So because Mark Martin, the guy who was in first when the caution came out with six laps to go and then went on to finish second after the green, white, checker, would TODAY take the trophy if the rules were the way you'd like them to be, they should be changed?

Just curious, by the same token, in football when pass interference is made in the endzone as time expires do you consider it a joke when they give the team another un-timed down?

I mean, aren't football games supposed to be 60 minutes and not 60 minutes, plus?

MaineRed
02-19-2007, 02:41 PM
Do you think we would have seen that last lap crash if not for the rule that brings out the red flag and creates the bunched up 2-lap madness?

If not for that rule the last 5 or 6 laps are run under caution and Mark Martin wins the race going 70 MPH.

Who wants to see that?

And even if they didn't bring out the red flag and instead ran a few caution laps and then restarted, all the cars are still going to be bunched up. That is how restarts work, red flag or not.

Come on people, this was Daytona. Nobody anywhere near the front of that pack had ever won this race. And that crash was totally predicatable. The only surprise was that they made it to almost the last turn before setting it off.

I'm curious to people's idea's on how you keep the cars from being bunched up on restarts?

RedFanAlways1966
02-19-2007, 02:50 PM
If not for that rule the last 5 or 6 laps are run under caution and Mark Martin wins the race going 70 MPH.

Who wants to see that?

I understand your point and of course this is why NASCAR has this rule... unlike in the past.

To be the devil's advocate: this means laps run under caution at any other time during the race are different laps than the last 2 laps. The Daytona 500 has 200 laps. Laps 199 & 200 should count as much as laps 49 and 57. Lap 78 should count as much as lap 200. If NASCAR red flags it before the final two laps they should red flag it anytime there is a wreck... out of fairness. All laps should be equal in importance. It takes 3-1/2 hours of good racing to win, not 1-1/2 minutes of good racing.

Dom Heffner
02-19-2007, 03:07 PM
Somewhere Arthur Smith is tuning his instrument. :)

Danny Serafini
02-19-2007, 03:13 PM
So because Mark Martin, the guy who was in first when the caution came out with six laps to go and then went on to finish second after the green, white, checker, would TODAY take the trophy if the rules were the way you'd like them to be, they should be changed?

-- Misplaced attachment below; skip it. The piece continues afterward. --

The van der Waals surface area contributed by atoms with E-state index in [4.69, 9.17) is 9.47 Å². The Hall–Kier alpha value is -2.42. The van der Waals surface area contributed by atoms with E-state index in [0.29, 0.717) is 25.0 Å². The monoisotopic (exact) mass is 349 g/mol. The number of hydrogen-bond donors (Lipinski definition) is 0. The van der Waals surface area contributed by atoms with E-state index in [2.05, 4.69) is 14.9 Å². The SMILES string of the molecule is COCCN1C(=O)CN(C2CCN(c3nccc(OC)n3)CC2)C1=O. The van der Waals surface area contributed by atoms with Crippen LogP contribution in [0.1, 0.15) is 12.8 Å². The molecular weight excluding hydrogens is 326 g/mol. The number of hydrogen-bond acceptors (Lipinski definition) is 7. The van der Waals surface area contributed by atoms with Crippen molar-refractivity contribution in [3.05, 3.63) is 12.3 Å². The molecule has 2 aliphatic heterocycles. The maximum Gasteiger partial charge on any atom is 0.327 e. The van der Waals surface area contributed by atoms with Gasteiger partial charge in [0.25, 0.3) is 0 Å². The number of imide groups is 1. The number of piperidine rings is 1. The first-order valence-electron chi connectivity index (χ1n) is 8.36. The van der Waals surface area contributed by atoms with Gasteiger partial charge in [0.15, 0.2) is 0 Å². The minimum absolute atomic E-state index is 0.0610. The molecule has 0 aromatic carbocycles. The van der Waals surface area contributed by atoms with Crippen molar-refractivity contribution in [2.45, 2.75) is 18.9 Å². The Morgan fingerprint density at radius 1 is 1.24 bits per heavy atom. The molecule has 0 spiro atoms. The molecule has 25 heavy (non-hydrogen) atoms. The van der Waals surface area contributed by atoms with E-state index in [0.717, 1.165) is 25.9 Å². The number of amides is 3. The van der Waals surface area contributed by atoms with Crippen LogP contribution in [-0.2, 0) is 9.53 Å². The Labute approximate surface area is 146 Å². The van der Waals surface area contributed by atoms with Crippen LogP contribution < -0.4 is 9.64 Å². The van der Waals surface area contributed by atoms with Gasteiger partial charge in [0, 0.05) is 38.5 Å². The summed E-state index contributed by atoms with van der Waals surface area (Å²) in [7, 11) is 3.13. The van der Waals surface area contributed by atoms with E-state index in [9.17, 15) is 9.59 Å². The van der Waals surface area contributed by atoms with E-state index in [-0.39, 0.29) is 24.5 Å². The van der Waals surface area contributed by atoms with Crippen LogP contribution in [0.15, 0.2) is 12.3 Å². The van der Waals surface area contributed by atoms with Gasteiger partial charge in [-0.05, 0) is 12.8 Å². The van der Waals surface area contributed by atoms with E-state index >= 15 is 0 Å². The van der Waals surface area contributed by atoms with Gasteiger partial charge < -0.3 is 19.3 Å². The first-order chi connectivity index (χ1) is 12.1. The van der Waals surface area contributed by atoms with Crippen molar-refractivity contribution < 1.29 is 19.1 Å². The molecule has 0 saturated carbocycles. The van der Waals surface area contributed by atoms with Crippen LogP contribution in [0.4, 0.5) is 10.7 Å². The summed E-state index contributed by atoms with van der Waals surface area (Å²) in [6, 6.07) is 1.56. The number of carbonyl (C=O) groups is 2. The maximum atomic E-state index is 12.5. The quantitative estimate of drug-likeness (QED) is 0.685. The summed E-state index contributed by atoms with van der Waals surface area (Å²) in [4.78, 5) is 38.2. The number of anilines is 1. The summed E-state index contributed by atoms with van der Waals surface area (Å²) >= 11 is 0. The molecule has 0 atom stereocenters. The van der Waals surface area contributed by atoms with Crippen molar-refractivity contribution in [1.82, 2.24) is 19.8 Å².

I think you misunderstood what I said. I just meant Martin would be quite happy sitting at home today with his Daytona 500 trophy and not be worrying about the finish being under yellow if that's how it ended. I don't think it would upset him much if he won without a green flag finish.


Just curious, by the same token, in football when pass interference is made in the endzone as time expires do you consider it a joke when they give the team another un-timed down?

I mean, aren't football games supposed to be 60 minutes and not 60 minutes, plus?

They're not comparable situations. Martin didn't commit any kind of infraction that denied his opponents a fair shot at victory. If anything he had his fairly earned victory taken away by a stupid rule to contrive close finishes.

I do want to point out that neither of these guys is "my" driver, I don't want you to think I'm just a bitter Martin fan complaining. Harvick's win is 100% legit under the current rules, I have no problem with that. It's just that the current rules are junk.

RedFanAlways1966
02-19-2007, 03:17 PM
Didn't #3 win his Daytona 500 race under yellow?

MaineRed
02-19-2007, 04:20 PM
Earnhardt won the same way Mark Martin would have won if that crash had happened on lap 199 instead of lap 200. Had that wreck happened shortly after the first restart, the pace car would have come out and drove them home.

But Earnhardt won under different rules. When he was on lap 198 and the caution came out, the field was not frozen. Earnhardt had to win the race back to the line, and he did. I see a lot of folks (not just here) saying NASCAR should of handed the RACE to Martin at the time of the wreck instead of actually having them race.

The reason they did away with that rule was because of safety. Not asking drivers to weave through crash scenes so as to not lose points seemed like a good place to start.

So now they freeze the field and attempt the green, white, checker, one time. If they didn't do this, what is to keep Mark Martin's teammate or anyone's teammate who is in 43rd from driving his car straight into the wall, creating a caution so Mark or whomever can walk home with the win?

You need to remember that teams are out there and when one team member has no shot to do better than 40th, but his car is still running, how would NASCAR keep him from blowing a tire or just getting loose and hitting the wall?

The way they do it now prevents this as a teammate out in front of the field is better than a teammate starting first during a late race restart. There is no benefit to wrecking to help a teammate who is in the lead this way and we as fans get to see at leat an attempt to finish the race, racing.